Taiwanese electronics manufacturer BenQ announced today that it has lost NT$17.9 billion (about $600 million USD) during the first nine months of 2006, and plans to sell off non-core aspects of its business—including a plant in Jiandong and shares the company holds in Gallant Precision Machining—in an attempt to recover.
BenQ’s consumer electronics business is doing well by most measures: during the third quarter of 2006, the company’s core business did NT$40.7 billion (about $1.2 billion USD) in sales—but that’s excluding sales from it’s “Mobile German” unit, the cell phone business BenQ acquired from Siemens last year, and the source of BenQ’s financial woes. Siemen’s business was losing almost $1.5 million per day and had to pay BenQ a premium to take over the company. BenQ has been pumping money into the operation—over $750 million so far—but was forced to put the unit into bankruptcy last month. This week, the firm laid off about 2,000 workers in Germany, and now is discontinuing cash injections into the unit. BenQ plans to set aside about $355 million to handle expenses from its Mobile German unit—such as accounts payable and compensation to employees—and will then evaluate the impact of the unit’s failure on overall operations.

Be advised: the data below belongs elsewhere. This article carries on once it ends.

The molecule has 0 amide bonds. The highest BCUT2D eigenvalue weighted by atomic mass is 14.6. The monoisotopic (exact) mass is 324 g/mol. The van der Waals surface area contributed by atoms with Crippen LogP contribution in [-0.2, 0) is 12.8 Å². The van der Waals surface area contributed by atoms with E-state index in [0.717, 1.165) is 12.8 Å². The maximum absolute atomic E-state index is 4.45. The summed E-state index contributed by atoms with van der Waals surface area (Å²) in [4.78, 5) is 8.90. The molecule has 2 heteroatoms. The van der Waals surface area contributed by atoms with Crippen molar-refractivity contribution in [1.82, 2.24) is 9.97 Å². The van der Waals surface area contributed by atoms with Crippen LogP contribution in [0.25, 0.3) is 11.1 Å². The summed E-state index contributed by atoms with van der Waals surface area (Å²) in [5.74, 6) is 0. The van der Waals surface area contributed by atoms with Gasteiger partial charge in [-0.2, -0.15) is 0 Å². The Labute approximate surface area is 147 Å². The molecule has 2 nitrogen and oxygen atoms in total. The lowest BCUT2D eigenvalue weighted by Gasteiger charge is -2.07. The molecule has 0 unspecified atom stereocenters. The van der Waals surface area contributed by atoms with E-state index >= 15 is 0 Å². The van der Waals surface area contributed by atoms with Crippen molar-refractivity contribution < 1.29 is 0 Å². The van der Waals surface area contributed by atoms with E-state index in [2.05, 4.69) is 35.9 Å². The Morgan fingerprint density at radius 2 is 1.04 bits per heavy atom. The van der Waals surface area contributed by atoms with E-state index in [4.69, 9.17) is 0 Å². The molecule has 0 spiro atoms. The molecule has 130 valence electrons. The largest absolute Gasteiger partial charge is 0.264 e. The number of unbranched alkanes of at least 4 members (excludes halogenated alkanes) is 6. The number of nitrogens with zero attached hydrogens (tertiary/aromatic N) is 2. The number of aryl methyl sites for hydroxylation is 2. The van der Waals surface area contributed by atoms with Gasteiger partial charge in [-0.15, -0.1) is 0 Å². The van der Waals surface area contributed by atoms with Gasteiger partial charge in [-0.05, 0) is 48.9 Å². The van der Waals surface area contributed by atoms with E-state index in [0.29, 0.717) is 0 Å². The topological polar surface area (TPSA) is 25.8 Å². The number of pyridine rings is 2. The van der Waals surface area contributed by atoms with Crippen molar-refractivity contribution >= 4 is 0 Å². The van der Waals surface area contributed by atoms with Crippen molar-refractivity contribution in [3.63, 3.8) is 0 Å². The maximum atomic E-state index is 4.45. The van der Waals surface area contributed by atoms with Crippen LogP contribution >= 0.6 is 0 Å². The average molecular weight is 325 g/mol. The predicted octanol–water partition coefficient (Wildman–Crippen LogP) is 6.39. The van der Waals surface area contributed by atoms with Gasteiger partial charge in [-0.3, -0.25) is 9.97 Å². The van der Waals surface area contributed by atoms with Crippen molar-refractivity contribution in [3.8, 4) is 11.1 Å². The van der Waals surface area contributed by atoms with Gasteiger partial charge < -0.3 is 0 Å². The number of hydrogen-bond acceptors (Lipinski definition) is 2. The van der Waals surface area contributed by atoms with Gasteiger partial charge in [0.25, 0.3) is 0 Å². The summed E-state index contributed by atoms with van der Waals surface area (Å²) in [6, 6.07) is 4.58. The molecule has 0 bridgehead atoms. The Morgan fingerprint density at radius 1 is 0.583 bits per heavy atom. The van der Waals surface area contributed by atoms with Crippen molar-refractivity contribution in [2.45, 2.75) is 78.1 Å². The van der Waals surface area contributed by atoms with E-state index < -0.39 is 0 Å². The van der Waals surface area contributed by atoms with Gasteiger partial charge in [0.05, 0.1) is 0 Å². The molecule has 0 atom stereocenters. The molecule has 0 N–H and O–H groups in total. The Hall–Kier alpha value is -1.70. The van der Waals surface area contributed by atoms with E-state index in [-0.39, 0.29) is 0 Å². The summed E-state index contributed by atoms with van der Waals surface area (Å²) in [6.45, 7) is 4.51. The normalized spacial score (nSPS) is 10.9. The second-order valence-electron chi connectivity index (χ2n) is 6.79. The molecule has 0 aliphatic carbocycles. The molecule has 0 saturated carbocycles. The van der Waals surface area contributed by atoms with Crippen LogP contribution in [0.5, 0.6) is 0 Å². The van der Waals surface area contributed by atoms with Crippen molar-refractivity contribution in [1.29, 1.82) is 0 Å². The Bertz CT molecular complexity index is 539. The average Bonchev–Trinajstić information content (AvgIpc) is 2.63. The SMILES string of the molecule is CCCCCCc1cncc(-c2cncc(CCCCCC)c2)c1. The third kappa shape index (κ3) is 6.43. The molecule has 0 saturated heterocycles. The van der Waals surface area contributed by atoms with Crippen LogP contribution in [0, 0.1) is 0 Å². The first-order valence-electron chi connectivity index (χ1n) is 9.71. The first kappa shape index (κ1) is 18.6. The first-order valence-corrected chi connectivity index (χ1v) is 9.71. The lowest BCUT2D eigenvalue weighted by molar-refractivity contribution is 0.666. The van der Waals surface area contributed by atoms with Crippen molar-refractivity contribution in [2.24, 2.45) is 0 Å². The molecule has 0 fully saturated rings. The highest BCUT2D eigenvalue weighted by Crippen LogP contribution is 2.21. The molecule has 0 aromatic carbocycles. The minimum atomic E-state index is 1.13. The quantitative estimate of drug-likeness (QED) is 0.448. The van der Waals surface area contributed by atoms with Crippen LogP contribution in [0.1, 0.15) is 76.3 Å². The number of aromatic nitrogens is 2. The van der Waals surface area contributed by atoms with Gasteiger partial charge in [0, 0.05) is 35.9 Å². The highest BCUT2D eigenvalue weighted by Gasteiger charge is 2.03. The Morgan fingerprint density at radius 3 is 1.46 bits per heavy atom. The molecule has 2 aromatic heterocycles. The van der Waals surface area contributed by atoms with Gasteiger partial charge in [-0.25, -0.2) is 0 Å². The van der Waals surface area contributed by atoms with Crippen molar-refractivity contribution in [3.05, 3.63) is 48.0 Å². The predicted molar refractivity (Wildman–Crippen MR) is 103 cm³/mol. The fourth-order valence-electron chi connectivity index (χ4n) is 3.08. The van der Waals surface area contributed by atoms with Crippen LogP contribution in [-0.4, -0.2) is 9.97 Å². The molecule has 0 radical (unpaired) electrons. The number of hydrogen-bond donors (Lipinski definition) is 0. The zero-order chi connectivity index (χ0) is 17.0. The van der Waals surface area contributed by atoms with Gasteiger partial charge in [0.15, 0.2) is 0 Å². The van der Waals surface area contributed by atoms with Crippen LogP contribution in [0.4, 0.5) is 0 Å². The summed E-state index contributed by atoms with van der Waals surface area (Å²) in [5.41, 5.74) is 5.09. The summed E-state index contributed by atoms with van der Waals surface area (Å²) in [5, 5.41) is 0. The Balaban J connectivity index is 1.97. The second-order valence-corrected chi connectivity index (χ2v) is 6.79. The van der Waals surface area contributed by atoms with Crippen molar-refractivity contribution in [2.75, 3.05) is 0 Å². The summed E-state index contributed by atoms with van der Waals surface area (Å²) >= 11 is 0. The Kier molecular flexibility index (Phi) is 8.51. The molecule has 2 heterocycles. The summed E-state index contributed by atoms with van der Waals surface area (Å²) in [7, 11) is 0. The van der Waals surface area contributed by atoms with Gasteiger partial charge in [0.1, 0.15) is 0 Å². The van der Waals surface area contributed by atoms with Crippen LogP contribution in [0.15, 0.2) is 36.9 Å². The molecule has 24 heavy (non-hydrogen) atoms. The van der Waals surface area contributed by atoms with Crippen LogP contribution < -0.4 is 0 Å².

“Our priority will be to rebuild sales channels and boost customer confidence,” said Eric Ky Yu, BenQ’s senior VP of finance in a statement. By ceasing to fund lasses in the Mobile German subsidiary, “we are looking to lower the company’s debt level over the next few quarters by implementing a proactive debt-repayment plan. With the debt-reduction plan that we’re implementing, including monetization of non-core long-term investments and assets, I am confident we will quickly improve financial ratios, strengthen balance sheet, lower interest expense, and free up additional cash for further growth.”